(Avot 6:6) There are 48 ways to acquire Torah, including...binat halev, understanding...
(Genesis 11:7) ...v'ek'kha pat lechem v'sa'adu libkhem... (Abraham shows his divine visitors hospitality and offers ) ...let me fetch a bit of bread so that you may refresh yourselves...
The word "heart" appears in both of these texts, though an accurate translation nonetheless omits the word in both cases. The heart is a peculiar organ, but not for its medical function, which is clearly essential. Rather, it has a folk function as being the center of human being (that is, as the center of any one person's existence). I think you can tell what a society most values by what the culture attributes as the primary resident of the heart.
In America, it is obviously love. Though we are months away from Valentine's Day (and month's beyond its Jewish parallel, Tu B'Av), the universal symbol of the heart has become synonymous with love. And what we mean by love is commonly understood as a form of desire. (Hence, the English idiom "my heart's desire," that which the source of my love itself loves.)
Arguably, in medieval Europe, the heart was the locus of purity or evil, moral qualities that determined the character of the individual. Other characteristics turn up in the heart as well: bravery, determination, and pride, to name a few.
In the Bible and through the Rabbinic period, the heart was considered to have the functions of what we now know to be the brain. Knowledge, skill and most emotion were co-located in the human heart. (Favor was associated with the eyes, anger with the nose and indignation with the kidneys.) Like the brain, the heart was presumed to have two interconnected parts with separate roles. The right chamber of the heart contained the inclination to goodness, and the left chamber the inclination to wickedness. All of human activity resulted from the admixture and conflicts between these two impulses.
Our sages read the Bible very closely. Especially the disciples of Rabbi Akiva believed that nothing was superfluous in the Torah; every letter had a reason to be present and a meaning to be understood. So it did not escape notice that sometimes the word for heart was levav and sometimes it was lev. The doubling of the letter vet seemed ripe for interpretation, and indeed one of its most prominent examples-– in the first paragraph of the Sh'ma: b'khol l'vav'kha, with all your heart – is understood to mean that we must love God with both our inclination to goodness and our inclination to wickedness.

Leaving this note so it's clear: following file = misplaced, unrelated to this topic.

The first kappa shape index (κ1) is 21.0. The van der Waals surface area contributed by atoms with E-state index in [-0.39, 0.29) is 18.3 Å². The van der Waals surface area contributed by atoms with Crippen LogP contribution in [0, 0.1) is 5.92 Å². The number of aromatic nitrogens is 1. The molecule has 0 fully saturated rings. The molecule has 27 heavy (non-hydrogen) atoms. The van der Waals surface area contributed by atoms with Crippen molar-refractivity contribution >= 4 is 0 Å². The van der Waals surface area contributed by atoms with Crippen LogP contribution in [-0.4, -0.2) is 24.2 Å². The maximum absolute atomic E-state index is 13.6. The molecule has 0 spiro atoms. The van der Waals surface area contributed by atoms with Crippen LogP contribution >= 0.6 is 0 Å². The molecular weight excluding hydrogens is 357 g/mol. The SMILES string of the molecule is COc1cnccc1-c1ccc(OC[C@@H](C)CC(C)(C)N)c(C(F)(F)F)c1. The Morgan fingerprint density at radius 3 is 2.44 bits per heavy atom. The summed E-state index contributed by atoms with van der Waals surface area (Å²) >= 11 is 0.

But Abraham's visitors, messengers from God, are understood to be angels. Angels, being mostly divine, are not afflicted with free choice. They can make no moral judgments and therefore have a heart with only one chamber, filled with the good impulse to fulfill the mission for which they were created. In our Torah verse, Abraham says, "v'sa'adu libkhem," literally, "feast yourheart." Here, the word has only one vet.
The wisdom contained in Torah address both sides of our natures. Goodness, or perhaps more accurately altruism, is everyone's goal. Wickedness, or perhaps more accurately selfishness, is everyone's obstacle to that goal. Torah offers us plenty of "thou shalts" to allow for the expression of the giving impulse, and even more "thou shalt nots" as a control over the urgency of the taking impulse.
But the one who seeks to acquire Torah cannot bifurcate its lessons. The love of God is accomplished b'hol l'vav'kha, with allyour heart, meaning both chambers. Love is generated from within the individual person, and we are by nature divided and conflicted. The teaching of God is indivisible. There are not one set of "dos" and one set of "don'ts," one set of rituals and one set of ethics, orone set of universal ideals and one set of particular practices. Acquiring Torah means seeking understanding as unified as an angel's heart.
I wouldn't want to be an angel; even those who are a permanentpart of the divine entourage gain direct knowledge of God at the expense of the glorious challenges of human potential and limitation. But I admire the ability of the angel to be single-hearted when it comes to God's wisdom, knowing that love and hate, Jew and non-Jew, old and young, yesterday and tomorrow are not so much opposites as they are complements. Binat halev, that single-hearted understanding, keeps us true to the one-ness of God by not tempting us to divide the divine nature into segments.
Try this exercise: Hold in your thoughts someone or something you alternately like and dislike. (In my case, it might be the Chicago Cubs.) Try to identify what causes your attitude to change back and forth. How do those causes fit into the whole of your subject of contemplation? Can accepting the wholeness of the person or thing mitigate your fluctuating emotions?